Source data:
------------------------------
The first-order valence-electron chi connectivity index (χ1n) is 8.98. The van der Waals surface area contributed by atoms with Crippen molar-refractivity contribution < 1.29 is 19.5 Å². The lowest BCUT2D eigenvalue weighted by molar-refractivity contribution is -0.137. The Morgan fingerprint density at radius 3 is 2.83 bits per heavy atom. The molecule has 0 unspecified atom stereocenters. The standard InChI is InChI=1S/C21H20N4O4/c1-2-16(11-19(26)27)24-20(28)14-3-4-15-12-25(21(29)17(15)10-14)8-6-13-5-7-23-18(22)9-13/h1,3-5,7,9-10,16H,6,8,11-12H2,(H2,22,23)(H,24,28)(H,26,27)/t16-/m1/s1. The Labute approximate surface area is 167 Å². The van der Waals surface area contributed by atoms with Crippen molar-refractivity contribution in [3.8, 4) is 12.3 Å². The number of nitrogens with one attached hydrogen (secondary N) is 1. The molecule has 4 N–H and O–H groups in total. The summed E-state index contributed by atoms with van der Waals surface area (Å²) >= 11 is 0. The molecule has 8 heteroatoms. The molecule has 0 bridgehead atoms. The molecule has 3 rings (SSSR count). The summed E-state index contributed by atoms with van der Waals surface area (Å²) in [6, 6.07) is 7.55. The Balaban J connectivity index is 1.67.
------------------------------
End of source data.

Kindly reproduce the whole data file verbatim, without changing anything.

The first-order valence-electron chi connectivity index (χ1n) is 8.98. The van der Waals surface area contributed by atoms with Crippen molar-refractivity contribution < 1.29 is 19.5 Å². The lowest BCUT2D eigenvalue weighted by molar-refractivity contribution is -0.137. The Morgan fingerprint density at radius 3 is 2.83 bits per heavy atom. The molecule has 0 unspecified atom stereocenters. The standard InChI is InChI=1S/C21H20N4O4/c1-2-16(11-19(26)27)24-20(28)14-3-4-15-12-25(21(29)17(15)10-14)8-6-13-5-7-23-18(22)9-13/h1,3-5,7,9-10,16H,6,8,11-12H2,(H2,22,23)(H,24,28)(H,26,27)/t16-/m1/s1. The Labute approximate surface area is 167 Å². The van der Waals surface area contributed by atoms with Crippen molar-refractivity contribution in [3.8, 4) is 12.3 Å². The number of nitrogens with one attached hydrogen (secondary N) is 1. The molecule has 4 N–H and O–H groups in total. The summed E-state index contributed by atoms with van der Waals surface area (Å²) >= 11 is 0. The molecule has 8 heteroatoms. The molecule has 0 bridgehead atoms. The molecule has 3 rings (SSSR count). The summed E-state index contributed by atoms with van der Waals surface area (Å²) in [6, 6.07) is 7.55. The Balaban J connectivity index is 1.67.